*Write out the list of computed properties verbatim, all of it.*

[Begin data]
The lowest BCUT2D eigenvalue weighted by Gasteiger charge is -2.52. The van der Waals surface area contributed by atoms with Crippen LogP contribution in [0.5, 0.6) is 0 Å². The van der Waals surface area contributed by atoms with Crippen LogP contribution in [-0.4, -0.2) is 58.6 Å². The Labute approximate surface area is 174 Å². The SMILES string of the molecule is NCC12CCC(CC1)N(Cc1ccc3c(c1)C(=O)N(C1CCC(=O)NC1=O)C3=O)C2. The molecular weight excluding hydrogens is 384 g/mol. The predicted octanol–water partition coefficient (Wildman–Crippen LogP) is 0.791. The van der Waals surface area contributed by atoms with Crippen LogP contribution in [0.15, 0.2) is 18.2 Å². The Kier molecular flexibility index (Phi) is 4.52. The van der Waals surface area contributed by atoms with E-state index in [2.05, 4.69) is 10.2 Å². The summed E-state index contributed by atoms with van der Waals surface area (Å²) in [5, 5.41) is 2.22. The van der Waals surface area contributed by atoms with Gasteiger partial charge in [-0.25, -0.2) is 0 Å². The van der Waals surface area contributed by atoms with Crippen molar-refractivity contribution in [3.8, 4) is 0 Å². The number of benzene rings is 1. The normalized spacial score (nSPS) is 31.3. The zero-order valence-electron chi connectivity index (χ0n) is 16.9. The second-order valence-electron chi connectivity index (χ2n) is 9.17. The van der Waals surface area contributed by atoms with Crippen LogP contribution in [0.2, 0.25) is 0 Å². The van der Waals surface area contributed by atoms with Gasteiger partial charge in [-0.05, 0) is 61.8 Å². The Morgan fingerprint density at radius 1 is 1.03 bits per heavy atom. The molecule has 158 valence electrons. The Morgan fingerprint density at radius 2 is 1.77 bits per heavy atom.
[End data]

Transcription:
The lowest BCUT2D eigenvalue weighted by Gasteiger charge is -2.52. The van der Waals surface area contributed by atoms with Crippen LogP contribution in [0.5, 0.6) is 0 Å². The van der Waals surface area contributed by atoms with Crippen LogP contribution in [-0.4, -0.2) is 58.6 Å². The Labute approximate surface area is 174 Å². The SMILES string of the molecule is NCC12CCC(CC1)N(Cc1ccc3c(c1)C(=O)N(C1CCC(=O)NC1=O)C3=O)C2. The molecular weight excluding hydrogens is 384 g/mol. The predicted octanol–water partition coefficient (Wildman–Crippen LogP) is 0.791. The van der Waals surface area contributed by atoms with Crippen LogP contribution in [0.15, 0.2) is 18.2 Å². The Kier molecular flexibility index (Phi) is 4.52. The van der Waals surface area contributed by atoms with E-state index in [2.05, 4.69) is 10.2 Å². The summed E-state index contributed by atoms with van der Waals surface area (Å²) in [5, 5.41) is 2.22. The van der Waals surface area contributed by atoms with Gasteiger partial charge in [-0.25, -0.2) is 0 Å². The van der Waals surface area contributed by atoms with Crippen molar-refractivity contribution in [3.8, 4) is 0 Å². The number of benzene rings is 1. The normalized spacial score (nSPS) is 31.3. The zero-order valence-electron chi connectivity index (χ0n) is 16.9. The second-order valence-electron chi connectivity index (χ2n) is 9.17. The van der Waals surface area contributed by atoms with Crippen LogP contribution in [0.2, 0.25) is 0 Å². The van der Waals surface area contributed by atoms with Gasteiger partial charge in [-0.05, 0) is 61.8 Å². The Morgan fingerprint density at radius 1 is 1.03 bits per heavy atom. The molecule has 158 valence electrons. The Morgan fingerprint density at radius 2 is 1.77 bits per heavy atom.